The People’s Coalition on Food Sovereignty (PCFS), Asian Peasant Coalition (APC), and PAN Asia Pacific (PANAP) led the GPS along with 19 global and regional people’s organizations and CSOs representing the Global South. The GPS is part of the #Hungry4Change campaign, which was launched on World Hunger Day last year to further develop and broaden the Nine Demands for Food and Rights. The initiatives of PCFS to counteract the UNFSS began in April 2020, after it launched a sign-on statement calling the UN to sever its partnership with the World Economic Forum. As of 30 June 2021, a total of 155 organizations from 31 countries and seven advocates have supported this petition.
The GPS put the voices of the hungry and marginalized at the helm of agenda-setting in the transformation of our food systems – building on the people’s ongoing struggles and asserting our demands – and exposed the neoliberal agenda and corporate capture in the UNFSS. It tackled the always dismissed yet longstanding systemic issues we face and raise, such as land grabs, resource plunder, rural poverty, political repression, proxy wars and occupations, and monopoly control in our food systems and agriculture. The GPS asserted that people-led solutions are possible in confronting these issues by highlighting the good practices and ongoing initiatives of grassroots formations/rural communities.
All efforts of the GPS since early this year resulted in the People’s Declaration and Action Plans, which present the actionable, pro-people, and pro-planet alternative to radically transform the food systems. These represent our concrete and particular demands and campaigns along the four pillars of food systems transformation – (1) Food sovereignty and democracy at the core of food and agricultural policies; (2) Agroecology and sustainability in production, distribution, and consumption; (3) People’s right to land, production, and resources; and (4) People’s right to adequate, safe, nutritious, and culturally-appropriate food.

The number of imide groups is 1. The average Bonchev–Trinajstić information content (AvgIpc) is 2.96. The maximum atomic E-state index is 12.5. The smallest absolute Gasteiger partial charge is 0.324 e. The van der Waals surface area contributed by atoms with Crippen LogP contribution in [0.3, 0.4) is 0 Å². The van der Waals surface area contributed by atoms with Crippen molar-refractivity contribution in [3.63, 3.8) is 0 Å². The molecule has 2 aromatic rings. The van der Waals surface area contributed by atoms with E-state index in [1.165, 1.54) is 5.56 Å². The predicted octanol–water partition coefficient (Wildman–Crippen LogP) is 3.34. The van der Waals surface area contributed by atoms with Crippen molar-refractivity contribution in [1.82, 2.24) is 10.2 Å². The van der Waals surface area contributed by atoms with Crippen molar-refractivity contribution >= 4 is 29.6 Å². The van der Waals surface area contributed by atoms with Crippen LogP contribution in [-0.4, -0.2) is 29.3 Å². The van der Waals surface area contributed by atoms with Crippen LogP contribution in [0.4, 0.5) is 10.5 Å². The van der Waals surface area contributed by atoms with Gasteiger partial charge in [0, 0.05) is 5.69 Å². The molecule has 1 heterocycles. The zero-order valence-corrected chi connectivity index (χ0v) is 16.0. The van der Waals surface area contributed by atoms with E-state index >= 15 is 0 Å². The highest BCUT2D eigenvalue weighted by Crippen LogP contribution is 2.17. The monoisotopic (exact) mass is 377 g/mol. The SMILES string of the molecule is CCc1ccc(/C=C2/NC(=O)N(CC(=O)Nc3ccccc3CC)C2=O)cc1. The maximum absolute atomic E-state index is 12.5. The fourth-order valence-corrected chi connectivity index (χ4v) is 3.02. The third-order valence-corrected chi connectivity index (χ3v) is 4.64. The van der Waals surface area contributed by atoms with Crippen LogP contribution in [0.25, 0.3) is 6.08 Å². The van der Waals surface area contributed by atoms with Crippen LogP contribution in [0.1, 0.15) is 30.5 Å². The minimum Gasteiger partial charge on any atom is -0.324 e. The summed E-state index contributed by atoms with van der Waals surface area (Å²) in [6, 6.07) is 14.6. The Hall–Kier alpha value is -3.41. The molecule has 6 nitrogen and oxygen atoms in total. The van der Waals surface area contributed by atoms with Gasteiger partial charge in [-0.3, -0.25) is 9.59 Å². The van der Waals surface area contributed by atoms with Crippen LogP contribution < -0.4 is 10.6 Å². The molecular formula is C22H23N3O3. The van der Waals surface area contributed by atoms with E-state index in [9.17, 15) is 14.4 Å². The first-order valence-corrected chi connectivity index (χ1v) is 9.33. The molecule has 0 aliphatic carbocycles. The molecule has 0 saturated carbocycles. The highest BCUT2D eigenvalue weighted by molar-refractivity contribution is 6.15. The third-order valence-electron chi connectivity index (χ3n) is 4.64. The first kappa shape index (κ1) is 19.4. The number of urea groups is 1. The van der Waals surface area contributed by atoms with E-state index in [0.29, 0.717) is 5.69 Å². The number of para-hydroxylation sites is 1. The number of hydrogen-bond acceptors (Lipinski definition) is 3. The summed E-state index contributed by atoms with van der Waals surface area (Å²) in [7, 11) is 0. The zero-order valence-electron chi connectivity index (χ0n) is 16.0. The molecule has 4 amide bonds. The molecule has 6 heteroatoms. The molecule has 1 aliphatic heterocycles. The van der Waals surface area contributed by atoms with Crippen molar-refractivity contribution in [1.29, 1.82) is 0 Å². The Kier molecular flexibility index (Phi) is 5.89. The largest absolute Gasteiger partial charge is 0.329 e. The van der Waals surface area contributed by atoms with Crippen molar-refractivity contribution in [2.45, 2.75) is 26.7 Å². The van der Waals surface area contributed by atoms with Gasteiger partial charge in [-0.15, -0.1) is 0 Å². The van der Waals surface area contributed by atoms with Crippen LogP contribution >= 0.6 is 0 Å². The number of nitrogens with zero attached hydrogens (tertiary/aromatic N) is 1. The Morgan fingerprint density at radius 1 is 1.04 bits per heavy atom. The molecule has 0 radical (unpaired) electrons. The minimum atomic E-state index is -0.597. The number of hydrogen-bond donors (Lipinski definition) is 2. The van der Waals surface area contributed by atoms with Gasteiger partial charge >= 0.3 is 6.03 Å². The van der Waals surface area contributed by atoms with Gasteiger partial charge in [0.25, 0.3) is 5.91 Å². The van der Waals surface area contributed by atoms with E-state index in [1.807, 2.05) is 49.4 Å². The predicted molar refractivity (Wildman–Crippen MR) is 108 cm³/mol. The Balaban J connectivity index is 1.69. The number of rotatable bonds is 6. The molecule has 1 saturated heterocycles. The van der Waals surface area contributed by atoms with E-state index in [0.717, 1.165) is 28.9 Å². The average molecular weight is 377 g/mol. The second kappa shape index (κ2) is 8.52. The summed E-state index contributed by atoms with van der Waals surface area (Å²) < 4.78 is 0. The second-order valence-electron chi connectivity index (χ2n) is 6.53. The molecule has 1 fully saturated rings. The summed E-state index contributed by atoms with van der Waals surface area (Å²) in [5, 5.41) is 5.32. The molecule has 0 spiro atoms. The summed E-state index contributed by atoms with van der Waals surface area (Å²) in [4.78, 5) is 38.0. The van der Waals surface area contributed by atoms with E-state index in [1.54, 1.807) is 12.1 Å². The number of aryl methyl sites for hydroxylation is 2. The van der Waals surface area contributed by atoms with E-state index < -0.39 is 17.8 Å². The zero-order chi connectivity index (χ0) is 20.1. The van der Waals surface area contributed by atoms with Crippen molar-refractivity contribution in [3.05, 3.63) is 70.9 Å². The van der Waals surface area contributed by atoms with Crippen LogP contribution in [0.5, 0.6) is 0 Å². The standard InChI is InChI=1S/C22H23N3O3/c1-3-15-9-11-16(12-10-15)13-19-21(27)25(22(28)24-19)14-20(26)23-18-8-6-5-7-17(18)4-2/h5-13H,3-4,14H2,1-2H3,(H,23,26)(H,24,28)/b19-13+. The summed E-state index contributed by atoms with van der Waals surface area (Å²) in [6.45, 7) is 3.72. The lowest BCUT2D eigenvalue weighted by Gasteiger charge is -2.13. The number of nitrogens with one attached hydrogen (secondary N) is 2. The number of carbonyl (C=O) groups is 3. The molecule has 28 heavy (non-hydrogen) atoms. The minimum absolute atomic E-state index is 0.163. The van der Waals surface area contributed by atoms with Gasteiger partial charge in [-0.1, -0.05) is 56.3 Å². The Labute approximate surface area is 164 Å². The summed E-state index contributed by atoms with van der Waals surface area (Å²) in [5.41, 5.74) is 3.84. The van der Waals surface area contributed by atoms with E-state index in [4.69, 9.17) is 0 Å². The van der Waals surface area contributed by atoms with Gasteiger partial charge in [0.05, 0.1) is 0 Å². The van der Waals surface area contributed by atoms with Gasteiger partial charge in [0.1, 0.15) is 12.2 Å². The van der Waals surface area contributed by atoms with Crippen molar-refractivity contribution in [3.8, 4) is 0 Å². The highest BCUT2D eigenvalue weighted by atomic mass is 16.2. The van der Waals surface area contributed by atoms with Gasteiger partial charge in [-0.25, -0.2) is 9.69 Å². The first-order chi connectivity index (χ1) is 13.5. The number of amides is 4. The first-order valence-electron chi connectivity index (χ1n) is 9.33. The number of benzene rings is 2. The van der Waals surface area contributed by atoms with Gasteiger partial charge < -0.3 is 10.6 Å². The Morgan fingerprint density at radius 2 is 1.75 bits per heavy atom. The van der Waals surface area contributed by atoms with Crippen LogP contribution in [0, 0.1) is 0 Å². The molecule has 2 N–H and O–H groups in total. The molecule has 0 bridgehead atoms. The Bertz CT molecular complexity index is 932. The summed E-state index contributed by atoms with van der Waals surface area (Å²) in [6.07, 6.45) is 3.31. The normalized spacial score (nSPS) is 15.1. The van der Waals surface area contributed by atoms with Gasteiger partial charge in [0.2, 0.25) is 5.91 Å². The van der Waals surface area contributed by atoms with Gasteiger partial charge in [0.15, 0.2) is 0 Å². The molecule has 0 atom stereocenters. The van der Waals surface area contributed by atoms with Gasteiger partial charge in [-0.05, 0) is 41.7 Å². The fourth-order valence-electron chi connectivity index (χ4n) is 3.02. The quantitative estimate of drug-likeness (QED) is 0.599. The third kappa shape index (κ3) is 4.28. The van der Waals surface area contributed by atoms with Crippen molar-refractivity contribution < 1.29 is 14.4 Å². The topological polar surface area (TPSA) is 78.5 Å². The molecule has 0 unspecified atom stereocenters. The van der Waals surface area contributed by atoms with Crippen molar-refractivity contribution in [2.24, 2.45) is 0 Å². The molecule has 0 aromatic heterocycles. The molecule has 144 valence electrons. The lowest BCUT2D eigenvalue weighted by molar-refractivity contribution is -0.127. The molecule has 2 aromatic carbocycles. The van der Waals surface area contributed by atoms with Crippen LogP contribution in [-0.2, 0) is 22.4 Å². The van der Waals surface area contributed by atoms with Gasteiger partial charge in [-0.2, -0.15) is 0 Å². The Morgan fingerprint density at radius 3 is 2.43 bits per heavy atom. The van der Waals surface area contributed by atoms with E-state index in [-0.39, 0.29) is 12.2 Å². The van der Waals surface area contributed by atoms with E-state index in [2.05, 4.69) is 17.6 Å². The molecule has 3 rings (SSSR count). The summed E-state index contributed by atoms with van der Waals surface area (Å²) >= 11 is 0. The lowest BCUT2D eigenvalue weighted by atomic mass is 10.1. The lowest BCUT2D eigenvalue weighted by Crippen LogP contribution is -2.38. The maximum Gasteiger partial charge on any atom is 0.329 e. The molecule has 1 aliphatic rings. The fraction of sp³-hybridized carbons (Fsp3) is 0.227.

Beyond the GPS, we shall continue to expose and oppose the neoliberal schemes of these corporate actors and their agents. We shall also carry out our Action Plans and Declaration for the realization of just, equitable, healthy, and sustainable food systems in place of the current neoliberal food systems.
In this year’s World Hunger Day on October 16, the PCFS, APC, and PANAP highlight the success of the GPS as a testimony of the people’s hunger for change, of our collective resistance against the global corporate food empire. Heighten the Fight for People’s Rights to Just, Equitable, Healthy, and Sustainable Food Systems! We are #Hungry4Change!
The APC initiated the World Hunger Day in 2012 to dispute the UN FAO’s World Food Day celebration and emphasize the real situation and struggles of the rural people especially in the Global South.
- GPS Declaration call for endorsement and physical submission
We are calling for the broadest endorsement to the People’s Declaration of the GPS, titled “End corporate monopoly control! Fight for People’s Rights to Just, Equitable, Healthy, and Sustainable Food Systems!” The Declaration, adopted during the GPS Closing Plenary held September 23, will be physically submitted to the United Nations Headquarters in New York on October 16.
The Declaration lays down the commitments of the GPS to the struggle for just, equitable, healthy, and sustainable food systems – the radical transformation we urgently need, with people’s rights at the center. The Organizing Committee of the GPS will present this Declaration to relevant international bodies and intergovernmental platforms.
GPS Declaration: https://peoplessummit.foodsov.org/gps-declaration/
Endorsement form: https://bit.ly/EndorseGPSDeclaration